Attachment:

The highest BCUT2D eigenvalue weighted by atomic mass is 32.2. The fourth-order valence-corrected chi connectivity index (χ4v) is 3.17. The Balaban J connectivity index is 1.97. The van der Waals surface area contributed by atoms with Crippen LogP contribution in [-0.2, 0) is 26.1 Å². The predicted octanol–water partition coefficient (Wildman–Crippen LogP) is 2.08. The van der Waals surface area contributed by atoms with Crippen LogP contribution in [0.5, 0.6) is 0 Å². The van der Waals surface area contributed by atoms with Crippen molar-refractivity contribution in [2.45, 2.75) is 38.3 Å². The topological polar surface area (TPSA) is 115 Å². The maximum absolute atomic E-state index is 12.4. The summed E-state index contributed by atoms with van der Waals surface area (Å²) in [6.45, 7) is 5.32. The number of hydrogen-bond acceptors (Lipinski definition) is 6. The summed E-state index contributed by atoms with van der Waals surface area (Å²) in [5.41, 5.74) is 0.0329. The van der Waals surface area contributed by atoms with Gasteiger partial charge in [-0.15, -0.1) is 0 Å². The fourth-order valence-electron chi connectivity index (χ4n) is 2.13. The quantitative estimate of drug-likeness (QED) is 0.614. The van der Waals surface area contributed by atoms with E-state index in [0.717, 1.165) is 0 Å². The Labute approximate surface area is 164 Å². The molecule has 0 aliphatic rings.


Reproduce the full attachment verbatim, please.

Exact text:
The highest BCUT2D eigenvalue weighted by atomic mass is 32.2. The fourth-order valence-corrected chi connectivity index (χ4v) is 3.17. The Balaban J connectivity index is 1.97. The van der Waals surface area contributed by atoms with Crippen LogP contribution in [-0.2, 0) is 26.1 Å². The predicted octanol–water partition coefficient (Wildman–Crippen LogP) is 2.08. The van der Waals surface area contributed by atoms with Crippen LogP contribution in [0.5, 0.6) is 0 Å². The van der Waals surface area contributed by atoms with Crippen molar-refractivity contribution in [2.45, 2.75) is 38.3 Å². The topological polar surface area (TPSA) is 115 Å². The maximum absolute atomic E-state index is 12.4. The summed E-state index contributed by atoms with van der Waals surface area (Å²) in [6.45, 7) is 5.32. The number of hydrogen-bond acceptors (Lipinski definition) is 6. The summed E-state index contributed by atoms with van der Waals surface area (Å²) in [5.41, 5.74) is 0.0329. The van der Waals surface area contributed by atoms with Gasteiger partial charge in [-0.15, -0.1) is 0 Å². The fourth-order valence-electron chi connectivity index (χ4n) is 2.13. The quantitative estimate of drug-likeness (QED) is 0.614. The van der Waals surface area contributed by atoms with E-state index in [0.717, 1.165) is 0 Å². The Labute approximate surface area is 164 Å². The molecule has 0 aliphatic rings.